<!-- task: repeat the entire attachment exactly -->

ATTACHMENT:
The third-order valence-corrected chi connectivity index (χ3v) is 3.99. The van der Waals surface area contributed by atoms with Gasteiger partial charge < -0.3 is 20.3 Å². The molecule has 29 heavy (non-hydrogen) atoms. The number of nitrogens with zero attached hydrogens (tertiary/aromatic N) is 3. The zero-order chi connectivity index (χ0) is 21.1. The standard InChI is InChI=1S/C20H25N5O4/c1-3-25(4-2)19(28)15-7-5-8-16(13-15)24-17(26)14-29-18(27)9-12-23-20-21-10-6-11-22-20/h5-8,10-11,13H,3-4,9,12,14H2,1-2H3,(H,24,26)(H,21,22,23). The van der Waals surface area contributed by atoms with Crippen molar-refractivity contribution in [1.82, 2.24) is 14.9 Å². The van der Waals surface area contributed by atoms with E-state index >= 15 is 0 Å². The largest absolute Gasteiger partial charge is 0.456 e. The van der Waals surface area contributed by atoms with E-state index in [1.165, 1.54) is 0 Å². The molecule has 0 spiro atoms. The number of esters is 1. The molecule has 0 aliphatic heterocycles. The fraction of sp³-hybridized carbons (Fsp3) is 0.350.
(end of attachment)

The third-order valence-corrected chi connectivity index (χ3v) is 3.99. The van der Waals surface area contributed by atoms with Gasteiger partial charge < -0.3 is 20.3 Å². The molecule has 29 heavy (non-hydrogen) atoms. The number of nitrogens with zero attached hydrogens (tertiary/aromatic N) is 3. The zero-order chi connectivity index (χ0) is 21.1. The standard InChI is InChI=1S/C20H25N5O4/c1-3-25(4-2)19(28)15-7-5-8-16(13-15)24-17(26)14-29-18(27)9-12-23-20-21-10-6-11-22-20/h5-8,10-11,13H,3-4,9,12,14H2,1-2H3,(H,24,26)(H,21,22,23). The van der Waals surface area contributed by atoms with Crippen molar-refractivity contribution in [1.82, 2.24) is 14.9 Å². The van der Waals surface area contributed by atoms with E-state index >= 15 is 0 Å². The largest absolute Gasteiger partial charge is 0.456 e. The van der Waals surface area contributed by atoms with E-state index in [1.165, 1.54) is 0 Å². The molecule has 0 spiro atoms. The number of esters is 1. The molecule has 0 aliphatic heterocycles. The fraction of sp³-hybridized carbons (Fsp3) is 0.350.